Welcome to January! If you love to be outside, then these books are for you, situating you amid the wonders of nature and winter with the turn of every page. If the outdoors are too cold for your liking, however, than this reading list is still the ticket, enabling you still to partake in winter adventures (and even some warmer ones) from the comforts of your favourite cozy chair. 

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Winter Sports, by Lady Aberdeen

Part of a series of work by Canadian women writers between 1639 and 1914, Winter Sports was a journal written by Lady Aberdeen, who was the wife of Canada's Governor General during the late 19th century. She writes about learning to enjoy sledding in Ottawa, partaking in winter festivals and other activities that would have been foreign to her as an Englishwoman living in Canada. 

Lucy Tries Short Track, by Lisa Bowes, illustrated by James Hearne

This is the second book in the Lucy Tries Sports series (with Lucy Tries Soccer forthcoming in the spring). In this volume, Lucy attempts speed skating and discovers that skimming across the ice at …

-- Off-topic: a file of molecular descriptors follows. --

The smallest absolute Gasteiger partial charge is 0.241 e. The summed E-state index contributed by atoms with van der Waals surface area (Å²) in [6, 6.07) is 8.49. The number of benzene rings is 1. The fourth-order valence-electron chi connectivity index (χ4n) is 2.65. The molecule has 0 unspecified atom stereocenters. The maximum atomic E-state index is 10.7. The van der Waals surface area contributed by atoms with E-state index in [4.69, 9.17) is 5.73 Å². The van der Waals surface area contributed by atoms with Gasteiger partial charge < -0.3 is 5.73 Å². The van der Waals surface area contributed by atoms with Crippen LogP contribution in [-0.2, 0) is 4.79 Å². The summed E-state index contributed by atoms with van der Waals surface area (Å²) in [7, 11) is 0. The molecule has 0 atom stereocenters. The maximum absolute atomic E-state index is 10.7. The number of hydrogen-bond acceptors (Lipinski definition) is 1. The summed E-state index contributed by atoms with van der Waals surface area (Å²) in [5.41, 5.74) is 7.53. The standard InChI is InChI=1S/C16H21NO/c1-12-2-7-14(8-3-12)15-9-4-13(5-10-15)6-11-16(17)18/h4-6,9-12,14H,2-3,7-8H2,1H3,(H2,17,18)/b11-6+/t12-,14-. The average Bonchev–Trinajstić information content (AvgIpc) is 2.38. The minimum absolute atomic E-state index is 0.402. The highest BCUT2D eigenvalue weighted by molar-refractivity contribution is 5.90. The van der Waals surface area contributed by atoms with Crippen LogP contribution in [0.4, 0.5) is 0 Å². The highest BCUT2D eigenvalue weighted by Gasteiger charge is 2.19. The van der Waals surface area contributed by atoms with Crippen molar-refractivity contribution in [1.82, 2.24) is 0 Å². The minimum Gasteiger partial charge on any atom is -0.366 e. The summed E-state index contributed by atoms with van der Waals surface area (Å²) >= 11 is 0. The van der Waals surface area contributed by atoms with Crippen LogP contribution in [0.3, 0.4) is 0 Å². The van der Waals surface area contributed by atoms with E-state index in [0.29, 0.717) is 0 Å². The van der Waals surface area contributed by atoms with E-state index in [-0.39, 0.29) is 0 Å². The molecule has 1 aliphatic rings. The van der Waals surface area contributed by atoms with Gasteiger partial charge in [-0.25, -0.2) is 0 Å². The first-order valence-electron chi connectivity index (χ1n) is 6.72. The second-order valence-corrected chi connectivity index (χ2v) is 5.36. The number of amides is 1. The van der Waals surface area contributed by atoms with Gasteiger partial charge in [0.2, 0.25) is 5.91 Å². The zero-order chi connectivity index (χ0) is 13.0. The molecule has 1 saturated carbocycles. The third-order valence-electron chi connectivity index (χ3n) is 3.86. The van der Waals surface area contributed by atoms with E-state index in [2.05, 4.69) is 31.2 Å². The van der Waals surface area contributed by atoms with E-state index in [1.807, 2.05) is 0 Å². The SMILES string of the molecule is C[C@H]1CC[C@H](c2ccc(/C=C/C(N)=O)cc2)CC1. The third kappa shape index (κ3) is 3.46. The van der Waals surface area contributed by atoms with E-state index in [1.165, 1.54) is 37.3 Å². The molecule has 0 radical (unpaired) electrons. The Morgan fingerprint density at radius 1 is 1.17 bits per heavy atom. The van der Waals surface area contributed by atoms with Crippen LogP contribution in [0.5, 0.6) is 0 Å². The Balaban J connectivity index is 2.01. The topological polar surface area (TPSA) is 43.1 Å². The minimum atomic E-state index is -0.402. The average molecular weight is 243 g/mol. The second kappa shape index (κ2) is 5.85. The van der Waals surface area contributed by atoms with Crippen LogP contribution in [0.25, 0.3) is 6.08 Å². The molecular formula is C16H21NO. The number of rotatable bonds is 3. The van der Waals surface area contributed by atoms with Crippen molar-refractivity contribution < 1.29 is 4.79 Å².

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Notes from a Children's Librarian: Spring Books

Book Cover Roslyn Rutabaga

Our Children's Librarian columnist, Julie Booker, brings us a new view from the stacks every month.

*****

Dirt, butterflies, flora, and native stories make this spring book list.

In Roslyn Rutabaga and the Biggest Hole on the Earth, by Marie-Louise Gay, Roslyn wants to dig a hole to the South Pole to meet a penguin or two. Instead she encounters a worm, a mole, and a dog, upset with her for digging up his bone-cupboard. (Roslyn thinks she's found a triceratops' toe-bone.) All the creatures Roslyn meets try to dissuade her from her quest, except her father who joins her with a picnic lunch. Gay's humour and understanding of young readers is perfectly rendered through dialogue and playful illustrations. Age 3+

Bye, Bye, Butterflies!, by Andrew Larsen, has just the right amount of text for the age 4+ crowd. Besides being a story about how to hatch monarchs, it's about a father and son being quiet enough to witness a special moment. Endearing big-eyed characters are illustrated by Jacqueline Hudon-Verrelli with a splendid full-circle ending by Larsen. Includ …